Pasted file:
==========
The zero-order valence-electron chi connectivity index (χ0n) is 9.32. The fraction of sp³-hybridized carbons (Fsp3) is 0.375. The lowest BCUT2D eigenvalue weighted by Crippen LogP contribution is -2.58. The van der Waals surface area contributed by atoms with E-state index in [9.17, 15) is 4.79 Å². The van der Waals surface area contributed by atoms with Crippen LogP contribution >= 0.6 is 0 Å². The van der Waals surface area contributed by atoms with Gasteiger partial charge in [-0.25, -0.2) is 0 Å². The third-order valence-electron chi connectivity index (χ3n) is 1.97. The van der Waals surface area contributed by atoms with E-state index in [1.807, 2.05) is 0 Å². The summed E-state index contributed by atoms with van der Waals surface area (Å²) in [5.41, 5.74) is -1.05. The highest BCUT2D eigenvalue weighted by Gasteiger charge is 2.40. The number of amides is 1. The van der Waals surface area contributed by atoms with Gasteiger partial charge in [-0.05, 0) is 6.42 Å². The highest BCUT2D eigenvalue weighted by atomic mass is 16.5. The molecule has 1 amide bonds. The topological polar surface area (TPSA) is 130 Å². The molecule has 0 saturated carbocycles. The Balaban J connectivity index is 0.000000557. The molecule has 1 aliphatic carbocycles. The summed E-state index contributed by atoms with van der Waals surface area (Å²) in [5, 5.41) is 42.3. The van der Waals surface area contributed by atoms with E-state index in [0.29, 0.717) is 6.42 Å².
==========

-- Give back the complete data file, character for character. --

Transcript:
The zero-order valence-electron chi connectivity index (χ0n) is 9.32. The fraction of sp³-hybridized carbons (Fsp3) is 0.375. The lowest BCUT2D eigenvalue weighted by Crippen LogP contribution is -2.58. The van der Waals surface area contributed by atoms with E-state index in [9.17, 15) is 4.79 Å². The van der Waals surface area contributed by atoms with Crippen LogP contribution >= 0.6 is 0 Å². The van der Waals surface area contributed by atoms with Gasteiger partial charge in [-0.25, -0.2) is 0 Å². The third-order valence-electron chi connectivity index (χ3n) is 1.97. The van der Waals surface area contributed by atoms with E-state index in [1.807, 2.05) is 0 Å². The summed E-state index contributed by atoms with van der Waals surface area (Å²) in [5.41, 5.74) is -1.05. The highest BCUT2D eigenvalue weighted by Gasteiger charge is 2.40. The number of amides is 1. The van der Waals surface area contributed by atoms with Gasteiger partial charge in [-0.05, 0) is 6.42 Å². The highest BCUT2D eigenvalue weighted by atomic mass is 16.5. The molecule has 1 amide bonds. The topological polar surface area (TPSA) is 130 Å². The molecule has 0 saturated carbocycles. The Balaban J connectivity index is 0.000000557. The molecule has 1 aliphatic carbocycles. The summed E-state index contributed by atoms with van der Waals surface area (Å²) in [5, 5.41) is 42.3. The van der Waals surface area contributed by atoms with E-state index in [0.29, 0.717) is 6.42 Å².